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In the https://flutter.dev/create contest, the rules say this:

Persons from the following countries or regions can submit but will not be considered eligible for the contest due to local rules, including exclusion from judging and prizes: Italy, Brazil, Quebec, and Mexico.

What laws in these countries or regions prevent winning prizes in an international contest?

Edit: there are no chance elements in the contest, but part of the judging criteria is subjective.

  • Interesting. Maybe it's about "gambling"? The contest may, even partially, choose the winners by chance and these countries may have regulations regarding games that contain chance elements. It's the only thing that comes to my mind at this moment. – Bakuriu Mar 11 '19 at 20:10
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    It could be that such prizes are taxed in those jurisdictions, and the organizers do not want any risk of tax liability. But this is speculation. – David Siegel Mar 11 '19 at 22:04
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Quebec has more stringent sweepstakes laws than the rest of Canada:

Companies don't exclude residents of Quebec from sweepstakes because they don't want to advertise in Quebec, or because they have anything against the residents of that province. The reason why so many sweepstakes are void in Quebec is that the sponsors must follow a stringent set of laws set out by Quebec's Regie des alcools, des courses et des jeux (RACJ), which governs alcohol, lotteries, contests, gambling, and more. ...

For example, in order for sweepstakes with prizes worth more than a certain value to be open to residents of Quebec, the companies sponsoring the sweepstakes must take some or all of the following steps:

  • Register the sweepstakes rules and all advertisements used to promote the contest with the Quebec government at least 30 days ahead of the sweepstakes' launch.
  • Publish the full text of the sweepstakes' rules at least 10 days before the giveaway begins.
  • Pay a fee of up to 10% of the sweepstakes' value, depending on who is allowed to enter.
  • Agree to allow the government of Quebec to mediate any lawsuits arising from the contest.
  • Follow strict guidelines about the contents of the sweepstakes rules.
  • Allow the government of Quebec the right to approve any changes to the giveaway that need to be made once it has started, and to approve canceling the giveaway if it becomes necessary to do so.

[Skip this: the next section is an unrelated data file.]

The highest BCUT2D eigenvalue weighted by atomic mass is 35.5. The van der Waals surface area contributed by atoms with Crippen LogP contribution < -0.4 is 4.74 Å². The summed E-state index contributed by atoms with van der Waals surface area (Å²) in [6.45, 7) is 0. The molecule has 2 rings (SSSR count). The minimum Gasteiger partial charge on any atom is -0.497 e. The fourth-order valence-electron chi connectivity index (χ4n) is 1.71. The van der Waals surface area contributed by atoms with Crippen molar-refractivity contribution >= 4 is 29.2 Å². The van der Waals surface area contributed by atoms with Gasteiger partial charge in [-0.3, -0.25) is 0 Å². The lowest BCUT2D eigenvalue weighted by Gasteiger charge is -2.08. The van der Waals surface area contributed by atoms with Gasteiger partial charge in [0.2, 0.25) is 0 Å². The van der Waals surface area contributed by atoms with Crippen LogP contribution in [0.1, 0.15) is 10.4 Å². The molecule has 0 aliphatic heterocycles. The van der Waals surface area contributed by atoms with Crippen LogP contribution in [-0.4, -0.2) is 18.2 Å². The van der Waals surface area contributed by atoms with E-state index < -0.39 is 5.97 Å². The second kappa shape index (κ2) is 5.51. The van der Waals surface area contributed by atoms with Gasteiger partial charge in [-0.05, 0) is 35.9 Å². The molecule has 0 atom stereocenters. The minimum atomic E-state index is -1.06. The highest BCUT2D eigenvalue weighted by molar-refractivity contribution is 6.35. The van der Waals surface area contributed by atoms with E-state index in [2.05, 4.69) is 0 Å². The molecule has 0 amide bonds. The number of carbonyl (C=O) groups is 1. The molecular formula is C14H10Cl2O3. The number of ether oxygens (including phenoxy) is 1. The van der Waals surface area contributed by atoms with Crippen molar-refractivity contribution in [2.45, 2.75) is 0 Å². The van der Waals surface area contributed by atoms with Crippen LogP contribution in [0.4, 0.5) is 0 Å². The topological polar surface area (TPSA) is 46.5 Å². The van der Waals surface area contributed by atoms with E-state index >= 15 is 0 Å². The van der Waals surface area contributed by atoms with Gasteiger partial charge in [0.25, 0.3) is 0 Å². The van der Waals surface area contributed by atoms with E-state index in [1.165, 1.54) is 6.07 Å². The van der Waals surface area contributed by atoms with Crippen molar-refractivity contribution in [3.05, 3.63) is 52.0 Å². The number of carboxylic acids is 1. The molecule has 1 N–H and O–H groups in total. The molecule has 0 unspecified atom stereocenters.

• File a written report after the contest has concluded, attesting that the prizes have been delivered or attempted to be delivered.
  • Agree to let the RACJ mediate any disagreements with the public.
  • File security in the amount of the prize value, to ensure that the prizes are actually awarded.

The full set of laws can be found in chapter L-6, r. 6 of Quebec Consolidated Statutes. Note that under Quebec law, a "publicity contest" (concours publicitaire) is

a contest, a lottery scheme, a game, a plan or an operation which results in the awarding of a prize, carried on for the object of promoting the commercial interests of the person for whom it is carried on.

So even though chance plays a minimal role in the contest you've described, it's still regulated by the stringent requirements of Quebec law.

In contrast, in the rest of Canada, promotional contests are governed by Section 74.06 of the (federal) Competition Act. A set of enforcement guidelines can be found on the Competition Bureau's website; they basically require anyone running a contest to:

  • give "adequate and fair disclosure... of the number and approximate value of the prizes, of the area or areas to which they relate and of any fact within the knowledge of the person that affects materially the chances of winning;"

  • not "unduly delay" the distribution of the prizes, and

  • select winners on the basis of skill or on the basis of random chance. [I think this basically bars giving the prize to the boss's nephew.]

However, there is nothing about fees, securities, publishing the rules in advance, submitting one's advertising materials to the government, etc. Given the relative ease of running a contest in the rest of Canada compared to Quebec, one can easily see how a company might not find it worthwhile to allow Quebecers to enter and win.

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